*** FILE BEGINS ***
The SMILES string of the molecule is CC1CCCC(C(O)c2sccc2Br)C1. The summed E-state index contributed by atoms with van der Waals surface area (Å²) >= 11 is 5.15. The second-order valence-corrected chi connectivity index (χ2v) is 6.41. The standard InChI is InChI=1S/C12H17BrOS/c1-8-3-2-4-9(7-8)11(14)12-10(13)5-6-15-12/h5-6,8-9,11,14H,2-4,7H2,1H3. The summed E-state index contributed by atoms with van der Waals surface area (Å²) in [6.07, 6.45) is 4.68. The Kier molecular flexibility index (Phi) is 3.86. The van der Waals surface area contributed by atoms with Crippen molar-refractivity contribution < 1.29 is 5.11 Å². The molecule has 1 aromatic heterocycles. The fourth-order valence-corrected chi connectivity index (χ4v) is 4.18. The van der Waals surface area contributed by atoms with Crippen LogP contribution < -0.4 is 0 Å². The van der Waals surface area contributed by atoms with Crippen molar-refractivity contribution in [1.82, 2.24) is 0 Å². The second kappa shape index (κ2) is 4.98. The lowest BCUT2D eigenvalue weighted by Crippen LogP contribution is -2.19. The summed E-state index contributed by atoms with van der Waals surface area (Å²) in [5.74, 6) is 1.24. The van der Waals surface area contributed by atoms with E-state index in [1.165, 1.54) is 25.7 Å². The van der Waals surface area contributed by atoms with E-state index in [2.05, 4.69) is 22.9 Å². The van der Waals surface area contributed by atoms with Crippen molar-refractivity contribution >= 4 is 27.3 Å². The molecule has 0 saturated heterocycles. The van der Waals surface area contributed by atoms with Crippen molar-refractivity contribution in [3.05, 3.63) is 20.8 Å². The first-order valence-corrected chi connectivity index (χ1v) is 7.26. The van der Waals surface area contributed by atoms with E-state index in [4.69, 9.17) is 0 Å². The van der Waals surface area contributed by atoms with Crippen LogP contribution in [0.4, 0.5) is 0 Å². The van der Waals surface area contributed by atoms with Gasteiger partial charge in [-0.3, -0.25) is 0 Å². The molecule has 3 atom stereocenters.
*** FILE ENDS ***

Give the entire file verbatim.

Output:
The SMILES string of the molecule is CC1CCCC(C(O)c2sccc2Br)C1. The summed E-state index contributed by atoms with van der Waals surface area (Å²) >= 11 is 5.15. The second-order valence-corrected chi connectivity index (χ2v) is 6.41. The standard InChI is InChI=1S/C12H17BrOS/c1-8-3-2-4-9(7-8)11(14)12-10(13)5-6-15-12/h5-6,8-9,11,14H,2-4,7H2,1H3. The summed E-state index contributed by atoms with van der Waals surface area (Å²) in [6.07, 6.45) is 4.68. The Kier molecular flexibility index (Phi) is 3.86. The van der Waals surface area contributed by atoms with Crippen molar-refractivity contribution < 1.29 is 5.11 Å². The molecule has 1 aromatic heterocycles. The fourth-order valence-corrected chi connectivity index (χ4v) is 4.18. The van der Waals surface area contributed by atoms with Crippen LogP contribution < -0.4 is 0 Å². The van der Waals surface area contributed by atoms with Crippen molar-refractivity contribution in [1.82, 2.24) is 0 Å². The second kappa shape index (κ2) is 4.98. The lowest BCUT2D eigenvalue weighted by Crippen LogP contribution is -2.19. The summed E-state index contributed by atoms with van der Waals surface area (Å²) in [5.74, 6) is 1.24. The van der Waals surface area contributed by atoms with E-state index in [1.165, 1.54) is 25.7 Å². The van der Waals surface area contributed by atoms with E-state index in [2.05, 4.69) is 22.9 Å². The van der Waals surface area contributed by atoms with Crippen molar-refractivity contribution >= 4 is 27.3 Å². The molecule has 0 saturated heterocycles. The van der Waals surface area contributed by atoms with Crippen molar-refractivity contribution in [3.05, 3.63) is 20.8 Å². The first-order valence-corrected chi connectivity index (χ1v) is 7.26. The van der Waals surface area contributed by atoms with E-state index in [4.69, 9.17) is 0 Å². The van der Waals surface area contributed by atoms with Crippen LogP contribution in [0.4, 0.5) is 0 Å². The van der Waals surface area contributed by atoms with Gasteiger partial charge in [-0.3, -0.25) is 0 Å². The molecule has 3 atom stereocenters.